New paper on post-encoding stress

Stressful experiences can have a powerful influence on what we learn and remember. Prior work has shown that stress after learning can influence later memory, but until now, we knew very little about how the retroactive effects of stress interact with processes that were active during learning. In this study, we showed that the effects of post-encoding stress on memory depended on the level of hippocampal and amygdala activity during encoding. This means that, when stress followed encoding, it preferentially protected memories for information that had elicited a lot of activity in these important memory structures. In this way, stress was acting as a mnemonic filter, selectively keeping the memories that were “tagged” at encoding, compared to those that were not.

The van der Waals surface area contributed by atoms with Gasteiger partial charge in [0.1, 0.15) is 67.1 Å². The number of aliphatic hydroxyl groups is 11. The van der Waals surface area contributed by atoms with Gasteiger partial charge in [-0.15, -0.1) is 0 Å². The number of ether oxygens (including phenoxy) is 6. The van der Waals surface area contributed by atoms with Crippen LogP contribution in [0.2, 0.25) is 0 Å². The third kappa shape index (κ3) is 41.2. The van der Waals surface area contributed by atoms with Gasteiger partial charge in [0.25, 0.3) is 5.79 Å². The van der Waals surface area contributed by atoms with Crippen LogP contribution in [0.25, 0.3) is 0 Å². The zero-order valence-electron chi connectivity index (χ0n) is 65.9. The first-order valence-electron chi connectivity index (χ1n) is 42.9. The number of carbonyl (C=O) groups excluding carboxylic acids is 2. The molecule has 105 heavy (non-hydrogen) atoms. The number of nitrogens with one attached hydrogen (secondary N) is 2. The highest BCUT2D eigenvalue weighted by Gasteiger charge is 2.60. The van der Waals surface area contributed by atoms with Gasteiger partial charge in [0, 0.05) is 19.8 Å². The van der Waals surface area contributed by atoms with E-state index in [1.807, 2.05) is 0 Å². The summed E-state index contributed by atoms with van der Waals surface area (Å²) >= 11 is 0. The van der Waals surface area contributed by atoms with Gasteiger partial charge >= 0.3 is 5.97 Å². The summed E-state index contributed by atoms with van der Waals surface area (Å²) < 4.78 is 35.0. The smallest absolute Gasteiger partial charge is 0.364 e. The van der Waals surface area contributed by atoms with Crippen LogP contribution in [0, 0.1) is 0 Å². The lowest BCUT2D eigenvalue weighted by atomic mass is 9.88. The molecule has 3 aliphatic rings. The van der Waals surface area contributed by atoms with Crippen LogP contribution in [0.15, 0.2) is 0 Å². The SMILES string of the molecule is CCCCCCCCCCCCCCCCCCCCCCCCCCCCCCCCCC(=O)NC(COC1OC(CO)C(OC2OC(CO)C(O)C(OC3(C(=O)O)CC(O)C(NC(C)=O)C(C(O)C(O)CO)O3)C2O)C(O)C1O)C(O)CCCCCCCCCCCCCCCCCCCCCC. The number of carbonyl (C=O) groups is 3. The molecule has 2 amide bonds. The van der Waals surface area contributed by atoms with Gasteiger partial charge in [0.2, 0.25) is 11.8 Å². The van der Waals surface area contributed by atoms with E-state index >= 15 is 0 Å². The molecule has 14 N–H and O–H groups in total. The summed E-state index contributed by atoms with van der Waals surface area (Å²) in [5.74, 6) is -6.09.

For more information, check out the paper linked below, as well as its companion behavioral paper.


Ritchey, M., McCullough, A.M., Ranganath, C., & Yonelinas, A.P. (2017). Stress as a mnemonic filter: Interactions between medial temporal lobe encoding processes and post-encoding stress. Hippocampus, 27 (1), 77-88.